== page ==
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Summary of main evidence

Centre for Mental Health and Society, Bangor University


Senedd Cymru Health and Social Care Committee

4th May 2022.


The main points that we want to draw to the committee’s attention fall under five headings:


·         Prevention

·         Evidence

·         Access to Services

·         Social Outcomes

·         Relationships


1.      Prevention. Prevention of mental health problems is possible without either utopian social change or mass programmes of individual intervention. Like almost all health difficulties, mental illness has social determinants. High rates of mental illness are seen in the poorest, most marginalised parts of the population, and they also experience the worst outcomes from episodes of mental ill health.

a.      Primary prevention means taking steps to avoid people becoming unwell in the first place through measures that affect the whole population. For example, in the 19th Century, recurrent epidemics of cholera and typhoid affecting poor areas of London stopped happening when clean water and sanitation became available for everyone. In mental health, the biggest positive effects are seen from measures affecting children. Children are known to be placed at high risk of serious mental illness in adulthood if they grow up in impoverished inner-city environments, in families on low incomes with poor educational opportunities. Growing up with racial disadvantage and racism has an additional major impact. The latter is true both in cities, where numbers of Black people are high, but also in rural areas. Long term strategies to reduce rates of mental illness should include measures to reduce the gap in income between the richest and the poorest; measures to improve the quality of social infrastructure in poor areas; and equitable welfare benefits that do not penalise children who grow up in large families. There is evidence that schemes such as Sure Start have an impact into adulthood, provide they are sustained over many years. Specific recommendation: The Welsh Government should reintroduce Sure Start, which has a good evidence base as prevention in mental health, alongside other benefits.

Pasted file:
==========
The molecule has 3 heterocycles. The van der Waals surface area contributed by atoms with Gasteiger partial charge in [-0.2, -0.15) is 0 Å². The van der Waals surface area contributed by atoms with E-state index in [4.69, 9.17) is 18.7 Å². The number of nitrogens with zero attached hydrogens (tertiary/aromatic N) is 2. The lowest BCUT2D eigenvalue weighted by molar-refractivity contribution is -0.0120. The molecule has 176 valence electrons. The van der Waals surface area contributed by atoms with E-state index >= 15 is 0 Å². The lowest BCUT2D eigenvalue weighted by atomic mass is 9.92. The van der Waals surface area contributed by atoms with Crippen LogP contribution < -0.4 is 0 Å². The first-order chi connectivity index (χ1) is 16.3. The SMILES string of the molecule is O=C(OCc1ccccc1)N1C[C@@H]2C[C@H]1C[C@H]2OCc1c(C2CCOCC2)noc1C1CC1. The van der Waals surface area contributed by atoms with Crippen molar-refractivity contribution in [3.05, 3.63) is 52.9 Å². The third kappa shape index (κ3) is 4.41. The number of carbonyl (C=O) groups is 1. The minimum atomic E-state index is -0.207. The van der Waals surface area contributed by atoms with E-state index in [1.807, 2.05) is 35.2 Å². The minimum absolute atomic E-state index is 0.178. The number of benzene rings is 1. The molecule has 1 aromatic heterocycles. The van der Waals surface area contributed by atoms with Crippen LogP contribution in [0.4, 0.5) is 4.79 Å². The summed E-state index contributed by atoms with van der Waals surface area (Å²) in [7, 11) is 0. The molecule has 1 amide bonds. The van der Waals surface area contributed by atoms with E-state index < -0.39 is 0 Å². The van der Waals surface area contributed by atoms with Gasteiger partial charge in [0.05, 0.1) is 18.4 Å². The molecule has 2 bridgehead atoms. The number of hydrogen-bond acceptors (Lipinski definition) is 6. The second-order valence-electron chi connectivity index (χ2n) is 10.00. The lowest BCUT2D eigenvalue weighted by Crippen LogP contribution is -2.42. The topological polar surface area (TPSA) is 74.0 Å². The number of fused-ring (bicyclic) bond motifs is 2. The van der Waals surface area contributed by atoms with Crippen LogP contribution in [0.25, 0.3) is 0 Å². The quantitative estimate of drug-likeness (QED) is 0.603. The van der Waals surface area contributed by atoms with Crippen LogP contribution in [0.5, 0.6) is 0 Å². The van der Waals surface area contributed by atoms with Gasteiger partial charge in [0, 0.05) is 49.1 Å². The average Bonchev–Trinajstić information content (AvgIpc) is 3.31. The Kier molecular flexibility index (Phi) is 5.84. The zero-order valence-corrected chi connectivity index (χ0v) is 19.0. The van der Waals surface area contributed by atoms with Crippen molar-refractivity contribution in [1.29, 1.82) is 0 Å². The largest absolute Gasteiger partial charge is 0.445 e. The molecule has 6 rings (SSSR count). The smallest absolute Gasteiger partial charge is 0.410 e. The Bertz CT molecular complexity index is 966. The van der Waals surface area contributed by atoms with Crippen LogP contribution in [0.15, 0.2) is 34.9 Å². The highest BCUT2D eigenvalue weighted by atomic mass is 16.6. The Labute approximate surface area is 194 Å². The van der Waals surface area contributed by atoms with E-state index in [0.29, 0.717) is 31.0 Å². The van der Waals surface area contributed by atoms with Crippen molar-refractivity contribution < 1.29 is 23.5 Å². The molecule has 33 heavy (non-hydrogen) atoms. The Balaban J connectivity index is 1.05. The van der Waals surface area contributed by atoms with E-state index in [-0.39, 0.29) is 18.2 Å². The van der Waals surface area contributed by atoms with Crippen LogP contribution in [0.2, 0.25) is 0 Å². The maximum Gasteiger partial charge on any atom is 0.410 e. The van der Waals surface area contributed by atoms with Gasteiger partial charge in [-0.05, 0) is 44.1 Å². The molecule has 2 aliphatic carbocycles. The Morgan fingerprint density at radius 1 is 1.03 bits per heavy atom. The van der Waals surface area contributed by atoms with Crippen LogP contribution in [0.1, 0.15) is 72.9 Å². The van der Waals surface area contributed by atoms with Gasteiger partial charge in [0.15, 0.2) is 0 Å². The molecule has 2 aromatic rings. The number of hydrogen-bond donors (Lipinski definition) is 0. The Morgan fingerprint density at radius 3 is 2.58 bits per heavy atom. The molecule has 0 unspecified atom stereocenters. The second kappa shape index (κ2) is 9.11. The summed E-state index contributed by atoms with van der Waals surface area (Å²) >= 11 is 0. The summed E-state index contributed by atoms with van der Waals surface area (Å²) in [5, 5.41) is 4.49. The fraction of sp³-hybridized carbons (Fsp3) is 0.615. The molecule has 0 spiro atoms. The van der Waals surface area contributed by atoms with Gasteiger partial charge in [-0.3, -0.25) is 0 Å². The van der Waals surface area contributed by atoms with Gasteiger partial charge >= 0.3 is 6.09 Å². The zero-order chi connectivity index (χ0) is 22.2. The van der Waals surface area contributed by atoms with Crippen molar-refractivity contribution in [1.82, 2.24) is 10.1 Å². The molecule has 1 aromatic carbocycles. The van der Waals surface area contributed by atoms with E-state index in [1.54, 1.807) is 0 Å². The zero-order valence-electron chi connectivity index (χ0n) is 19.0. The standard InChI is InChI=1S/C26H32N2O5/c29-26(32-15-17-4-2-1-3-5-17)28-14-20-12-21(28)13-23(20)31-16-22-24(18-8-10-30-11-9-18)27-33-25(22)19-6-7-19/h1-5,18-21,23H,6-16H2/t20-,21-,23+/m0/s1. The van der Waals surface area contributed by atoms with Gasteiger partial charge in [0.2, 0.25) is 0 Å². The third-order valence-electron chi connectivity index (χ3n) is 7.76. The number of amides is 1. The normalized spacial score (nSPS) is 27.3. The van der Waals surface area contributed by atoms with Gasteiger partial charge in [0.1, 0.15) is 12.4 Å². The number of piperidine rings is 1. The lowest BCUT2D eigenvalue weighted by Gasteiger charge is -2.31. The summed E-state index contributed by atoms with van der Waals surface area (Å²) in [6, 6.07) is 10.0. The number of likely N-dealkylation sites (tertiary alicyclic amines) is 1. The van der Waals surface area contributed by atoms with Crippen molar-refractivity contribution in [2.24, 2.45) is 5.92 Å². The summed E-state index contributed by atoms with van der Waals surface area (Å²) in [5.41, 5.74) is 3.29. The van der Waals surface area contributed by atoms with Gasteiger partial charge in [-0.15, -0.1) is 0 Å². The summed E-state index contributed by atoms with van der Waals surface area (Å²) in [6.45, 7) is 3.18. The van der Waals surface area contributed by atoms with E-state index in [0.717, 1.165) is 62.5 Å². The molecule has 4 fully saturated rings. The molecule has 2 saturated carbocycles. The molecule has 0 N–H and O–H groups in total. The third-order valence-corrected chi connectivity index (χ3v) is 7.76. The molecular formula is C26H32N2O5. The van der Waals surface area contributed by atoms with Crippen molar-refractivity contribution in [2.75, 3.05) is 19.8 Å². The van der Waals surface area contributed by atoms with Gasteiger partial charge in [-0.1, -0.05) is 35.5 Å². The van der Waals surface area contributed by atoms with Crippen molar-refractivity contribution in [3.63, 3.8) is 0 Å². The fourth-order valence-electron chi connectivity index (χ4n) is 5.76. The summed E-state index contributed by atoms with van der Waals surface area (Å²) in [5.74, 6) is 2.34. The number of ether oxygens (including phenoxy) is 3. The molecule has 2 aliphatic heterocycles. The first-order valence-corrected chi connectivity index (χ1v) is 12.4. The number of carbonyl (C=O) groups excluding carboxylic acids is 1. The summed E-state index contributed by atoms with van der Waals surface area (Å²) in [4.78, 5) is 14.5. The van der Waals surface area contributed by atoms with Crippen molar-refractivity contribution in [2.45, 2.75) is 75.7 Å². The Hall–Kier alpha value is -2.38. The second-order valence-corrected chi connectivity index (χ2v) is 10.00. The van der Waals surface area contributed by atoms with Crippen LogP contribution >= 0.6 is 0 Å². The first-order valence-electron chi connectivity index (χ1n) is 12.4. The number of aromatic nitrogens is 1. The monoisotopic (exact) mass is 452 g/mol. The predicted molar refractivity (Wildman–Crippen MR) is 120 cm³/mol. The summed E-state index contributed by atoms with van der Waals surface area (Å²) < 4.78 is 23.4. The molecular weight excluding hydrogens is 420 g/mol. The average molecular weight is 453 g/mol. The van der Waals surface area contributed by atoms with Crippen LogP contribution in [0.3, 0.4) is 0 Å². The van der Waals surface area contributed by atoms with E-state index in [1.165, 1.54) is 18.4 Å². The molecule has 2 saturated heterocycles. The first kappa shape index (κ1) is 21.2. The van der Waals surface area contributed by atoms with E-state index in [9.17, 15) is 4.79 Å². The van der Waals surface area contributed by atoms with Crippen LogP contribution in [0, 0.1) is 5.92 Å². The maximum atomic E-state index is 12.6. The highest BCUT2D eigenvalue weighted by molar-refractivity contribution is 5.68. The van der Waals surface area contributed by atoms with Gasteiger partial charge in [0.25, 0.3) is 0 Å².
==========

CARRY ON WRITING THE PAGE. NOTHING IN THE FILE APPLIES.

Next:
b.      Secondary prevention involves early detection of mental illness as it emerges. Appropriate measures are set out below under Access

c.       Tertiary  prevention means providing adequate support for people with established conditions to prevent relapse and long term disability. The key point to understand is that every successful scheme that has been properly evaluated has included long term support for people rather than transient intervention. There is good evidence for Individual Placement and Support in employment, which has been demonstrated to help people to re-enter and remain within open employment provided support remains available in the long-term. Further measures include availability of professional legal support in the civil justice system and access to debt counselling. The harsh and inefficient nature of benefits assessments outsourced from the Department of Work and Pensions are a known cause of relapse of mental illness. We suggest that it might be possible for the Welsh Government to negotiate devolution of the commissioning of assessments, which would allow specification of a more humane and efficient process.